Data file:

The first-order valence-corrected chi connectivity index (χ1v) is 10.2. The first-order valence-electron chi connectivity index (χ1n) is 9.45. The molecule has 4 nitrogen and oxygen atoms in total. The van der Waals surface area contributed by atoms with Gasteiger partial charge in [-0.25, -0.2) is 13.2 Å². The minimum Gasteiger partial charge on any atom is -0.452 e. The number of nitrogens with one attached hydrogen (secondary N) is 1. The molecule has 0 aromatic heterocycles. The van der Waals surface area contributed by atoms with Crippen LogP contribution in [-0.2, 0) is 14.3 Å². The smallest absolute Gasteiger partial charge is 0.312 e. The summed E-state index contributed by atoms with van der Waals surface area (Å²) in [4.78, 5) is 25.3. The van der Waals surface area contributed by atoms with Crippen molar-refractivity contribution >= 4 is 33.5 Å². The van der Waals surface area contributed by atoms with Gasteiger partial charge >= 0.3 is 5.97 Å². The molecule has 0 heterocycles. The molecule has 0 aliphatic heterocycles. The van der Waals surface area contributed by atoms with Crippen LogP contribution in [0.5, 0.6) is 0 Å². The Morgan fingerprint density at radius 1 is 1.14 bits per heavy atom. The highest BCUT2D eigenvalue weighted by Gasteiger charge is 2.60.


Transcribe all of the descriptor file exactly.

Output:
The first-order valence-corrected chi connectivity index (χ1v) is 10.2. The first-order valence-electron chi connectivity index (χ1n) is 9.45. The molecule has 4 nitrogen and oxygen atoms in total. The van der Waals surface area contributed by atoms with Gasteiger partial charge in [-0.25, -0.2) is 13.2 Å². The minimum Gasteiger partial charge on any atom is -0.452 e. The number of nitrogens with one attached hydrogen (secondary N) is 1. The molecule has 0 aromatic heterocycles. The van der Waals surface area contributed by atoms with Crippen LogP contribution in [-0.2, 0) is 14.3 Å². The smallest absolute Gasteiger partial charge is 0.312 e. The summed E-state index contributed by atoms with van der Waals surface area (Å²) in [4.78, 5) is 25.3. The van der Waals surface area contributed by atoms with Crippen molar-refractivity contribution >= 4 is 33.5 Å². The van der Waals surface area contributed by atoms with Gasteiger partial charge >= 0.3 is 5.97 Å². The molecule has 0 heterocycles. The molecule has 0 aliphatic heterocycles. The van der Waals surface area contributed by atoms with Crippen LogP contribution in [0.5, 0.6) is 0 Å². The Morgan fingerprint density at radius 1 is 1.14 bits per heavy atom. The highest BCUT2D eigenvalue weighted by Gasteiger charge is 2.60.